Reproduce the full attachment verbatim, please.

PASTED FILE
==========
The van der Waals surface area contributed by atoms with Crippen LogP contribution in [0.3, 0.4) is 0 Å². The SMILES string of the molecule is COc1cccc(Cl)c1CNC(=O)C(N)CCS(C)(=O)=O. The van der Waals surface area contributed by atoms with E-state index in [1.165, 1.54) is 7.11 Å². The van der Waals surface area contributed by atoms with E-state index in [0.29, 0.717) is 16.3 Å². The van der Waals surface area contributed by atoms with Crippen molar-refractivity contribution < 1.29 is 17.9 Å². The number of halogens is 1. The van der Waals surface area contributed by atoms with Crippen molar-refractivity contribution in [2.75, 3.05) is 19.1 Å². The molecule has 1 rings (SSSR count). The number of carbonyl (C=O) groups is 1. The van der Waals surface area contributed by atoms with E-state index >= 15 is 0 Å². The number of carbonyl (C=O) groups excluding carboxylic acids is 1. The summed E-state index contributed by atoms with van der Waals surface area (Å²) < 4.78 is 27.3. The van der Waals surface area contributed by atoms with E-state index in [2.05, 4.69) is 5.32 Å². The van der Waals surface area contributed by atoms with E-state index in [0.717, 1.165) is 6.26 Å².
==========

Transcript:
The van der Waals surface area contributed by atoms with Crippen LogP contribution in [0.3, 0.4) is 0 Å². The SMILES string of the molecule is COc1cccc(Cl)c1CNC(=O)C(N)CCS(C)(=O)=O. The van der Waals surface area contributed by atoms with E-state index in [1.165, 1.54) is 7.11 Å². The van der Waals surface area contributed by atoms with E-state index in [0.29, 0.717) is 16.3 Å². The van der Waals surface area contributed by atoms with Crippen molar-refractivity contribution < 1.29 is 17.9 Å². The number of halogens is 1. The van der Waals surface area contributed by atoms with Crippen molar-refractivity contribution in [2.75, 3.05) is 19.1 Å². The molecule has 1 rings (SSSR count). The number of carbonyl (C=O) groups is 1. The van der Waals surface area contributed by atoms with E-state index >= 15 is 0 Å². The number of carbonyl (C=O) groups excluding carboxylic acids is 1. The summed E-state index contributed by atoms with van der Waals surface area (Å²) < 4.78 is 27.3. The van der Waals surface area contributed by atoms with E-state index in [2.05, 4.69) is 5.32 Å². The van der Waals surface area contributed by atoms with E-state index in [0.717, 1.165) is 6.26 Å².